Convicted Artist Magazine

Apr 16th
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usa-mexico-japanI often pick on Germany as the place where fighters can expect to be screwed if they do not fight for the correct promoter.  England is also a place you an go if you wish to have trigger happy refs wave it off any time the visiting fighter so much as wobbles slightly.  Canadian officials are not consistently bad, but they seem to trade off the ways that they reward hometown fighters.  Weird referees (Marlon Wright in Bute – Andrade 1), bad judging (Dingaan Thobela losing to Davey Hilton), etc.  Argentina ?  Don’t get me started on the robberies that go on there… starting with Wilfred Benitez’ money and passport.  However, here are a few examples of places where fighters can go, where fairness may not be a guarantee, but at least more likely to happen.

Mexico – Don’t get me wrong… if you’re a tourist in that country, carry a machine gun.  If you are fighting a man with the surname Chavez, just go home.  Mexico and fairness are not often mentioned in the same breath.  However, ask South African Simphiwe Nonqawi about winning decisions in Mexico .  He has won multiple decisions there, over another beloved Mexican fighting family, the Arces.  Austin Trout just came away with a wide decision over Rigoberto Alvarez.  That is a fighter from another family that is rapidly gaining a following in Mexico .  He is the brother of Saul “Canelo” Alvarez, but that correlation led to no favoritism from the judges.  Even when a fighter does get a lousy decision, like Matt Vanda losing to Chavez Jr. in their first match, the fans do not let their national pride stop them from voicing their disapproval.  Maybe that is scaring the judges straight.

USA – I’m sure Felix Sturm and Axel Schulz would disagree.  However, given the country they come from, they have no right to complain.  French-based fighters Bruno Girard and Ike Quartey also complained of being jobbed here, but they were rewarded with either hometown rematches or bigger money paydays.  Countless other fighters have come here and won close decisions over Americans, won over the fans, and received fair refereeing.  We’ve had the good fortune of being the Mecca for which all fighters want to make a pilgrimage.  That puts the pressure on us to render good decisions.  Lousy decisions do plague this country, yet they usually have more to do with soft commissions and promoter affiliation, than with nationalism.  We are truly a U.N. of boxing, and any country who replaces us, had better adopt the same trend of fairness.  Are you listening, Germany ?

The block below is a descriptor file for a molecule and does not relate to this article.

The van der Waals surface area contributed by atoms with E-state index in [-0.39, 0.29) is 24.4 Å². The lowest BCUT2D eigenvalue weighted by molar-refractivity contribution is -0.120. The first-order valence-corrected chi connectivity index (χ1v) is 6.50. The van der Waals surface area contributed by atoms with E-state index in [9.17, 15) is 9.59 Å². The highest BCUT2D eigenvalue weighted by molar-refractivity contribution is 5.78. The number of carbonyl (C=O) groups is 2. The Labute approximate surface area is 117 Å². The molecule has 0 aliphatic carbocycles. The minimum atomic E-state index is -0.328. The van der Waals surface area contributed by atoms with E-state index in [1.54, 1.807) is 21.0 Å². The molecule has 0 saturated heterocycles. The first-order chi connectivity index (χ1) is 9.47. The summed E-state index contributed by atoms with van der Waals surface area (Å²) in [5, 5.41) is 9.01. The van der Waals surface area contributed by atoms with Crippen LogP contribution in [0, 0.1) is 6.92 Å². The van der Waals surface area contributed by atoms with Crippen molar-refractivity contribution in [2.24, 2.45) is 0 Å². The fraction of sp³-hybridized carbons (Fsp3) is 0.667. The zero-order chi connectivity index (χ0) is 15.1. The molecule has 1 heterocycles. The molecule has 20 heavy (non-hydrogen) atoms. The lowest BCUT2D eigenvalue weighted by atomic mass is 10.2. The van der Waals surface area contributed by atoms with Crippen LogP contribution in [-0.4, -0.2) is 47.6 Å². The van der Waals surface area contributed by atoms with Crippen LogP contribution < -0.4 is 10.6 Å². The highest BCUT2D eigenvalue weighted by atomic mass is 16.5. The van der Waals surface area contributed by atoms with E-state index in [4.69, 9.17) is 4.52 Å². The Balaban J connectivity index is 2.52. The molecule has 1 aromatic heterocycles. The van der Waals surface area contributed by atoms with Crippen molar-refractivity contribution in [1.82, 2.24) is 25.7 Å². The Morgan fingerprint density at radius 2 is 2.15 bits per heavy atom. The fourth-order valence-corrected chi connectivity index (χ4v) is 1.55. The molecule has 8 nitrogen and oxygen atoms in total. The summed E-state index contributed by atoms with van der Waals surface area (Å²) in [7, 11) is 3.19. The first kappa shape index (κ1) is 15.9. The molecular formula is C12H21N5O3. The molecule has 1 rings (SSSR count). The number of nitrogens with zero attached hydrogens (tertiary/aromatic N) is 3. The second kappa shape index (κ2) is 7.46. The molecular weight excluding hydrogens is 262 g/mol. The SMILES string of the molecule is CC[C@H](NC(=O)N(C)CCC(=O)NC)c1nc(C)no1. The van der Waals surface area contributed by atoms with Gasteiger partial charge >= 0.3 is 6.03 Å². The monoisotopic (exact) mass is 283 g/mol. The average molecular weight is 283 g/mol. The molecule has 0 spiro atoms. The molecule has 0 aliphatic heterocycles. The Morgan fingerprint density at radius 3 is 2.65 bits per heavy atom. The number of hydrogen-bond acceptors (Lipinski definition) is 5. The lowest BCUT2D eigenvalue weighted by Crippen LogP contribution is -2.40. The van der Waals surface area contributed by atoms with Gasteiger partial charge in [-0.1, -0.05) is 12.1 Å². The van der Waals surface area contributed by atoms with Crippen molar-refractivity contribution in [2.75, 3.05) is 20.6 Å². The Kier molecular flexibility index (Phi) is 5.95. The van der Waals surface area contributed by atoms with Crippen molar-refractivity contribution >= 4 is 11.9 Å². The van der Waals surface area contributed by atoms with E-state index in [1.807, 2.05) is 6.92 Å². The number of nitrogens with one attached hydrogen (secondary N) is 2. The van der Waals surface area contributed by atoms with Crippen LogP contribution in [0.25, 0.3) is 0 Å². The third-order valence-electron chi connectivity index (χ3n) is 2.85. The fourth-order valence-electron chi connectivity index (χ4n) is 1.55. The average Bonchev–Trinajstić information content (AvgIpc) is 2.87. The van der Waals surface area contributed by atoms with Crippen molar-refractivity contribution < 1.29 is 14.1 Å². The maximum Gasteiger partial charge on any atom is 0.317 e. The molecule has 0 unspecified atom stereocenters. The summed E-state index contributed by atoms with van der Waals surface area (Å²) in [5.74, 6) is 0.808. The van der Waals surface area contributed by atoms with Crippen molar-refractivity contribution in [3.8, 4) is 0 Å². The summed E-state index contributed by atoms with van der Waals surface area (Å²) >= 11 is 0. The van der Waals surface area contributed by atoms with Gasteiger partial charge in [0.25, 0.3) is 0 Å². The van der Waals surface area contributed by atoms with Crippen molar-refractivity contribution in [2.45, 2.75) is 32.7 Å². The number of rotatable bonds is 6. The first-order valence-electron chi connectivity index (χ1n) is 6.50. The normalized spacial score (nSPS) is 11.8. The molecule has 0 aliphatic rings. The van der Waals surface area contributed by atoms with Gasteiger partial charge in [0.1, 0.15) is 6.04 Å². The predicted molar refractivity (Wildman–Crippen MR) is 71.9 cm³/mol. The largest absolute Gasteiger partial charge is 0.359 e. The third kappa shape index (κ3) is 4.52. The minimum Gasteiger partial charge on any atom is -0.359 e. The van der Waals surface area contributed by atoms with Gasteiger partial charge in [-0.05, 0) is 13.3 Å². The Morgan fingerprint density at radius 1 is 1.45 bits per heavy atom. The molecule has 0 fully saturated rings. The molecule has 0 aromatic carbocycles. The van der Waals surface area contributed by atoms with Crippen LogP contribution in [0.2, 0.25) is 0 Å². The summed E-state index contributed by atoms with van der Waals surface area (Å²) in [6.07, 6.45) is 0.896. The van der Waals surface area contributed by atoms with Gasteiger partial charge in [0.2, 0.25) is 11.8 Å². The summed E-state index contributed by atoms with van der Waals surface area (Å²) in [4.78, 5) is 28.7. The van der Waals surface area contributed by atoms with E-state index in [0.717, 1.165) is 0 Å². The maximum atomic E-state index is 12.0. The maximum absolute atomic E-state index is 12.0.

– Jose Navarro was screwed there.  Others have been as well.  Not to mention the two blind mice who scored the Tyson-Douglas fight close.  Again, this has usually been the result of promoter corruption, not nationalism.  While the two do meet on many occasions, Japan is singled out here, because of the amount of times their emerging stars have been allowed to lose.  I also rarely hear of anyone coming over to complain about referee corruption, and fighters also mention how they are treated like stars in that country, even when they are barely above journeymen in their own.

These 3 countries are entirely different in the way fans perceive fights.  Japanese fans are calm and serene, while Mexican fans are loud, boisterous, and have even been known to throw bottles of urine.  The American boxing experience runs the gamut.  It can be a first-rate affair like Vegas or New York City , or the parking lot of a dive bar in the Carolinas .  Doing the right thing, however, should never be a cultural affair.

Chris Strait

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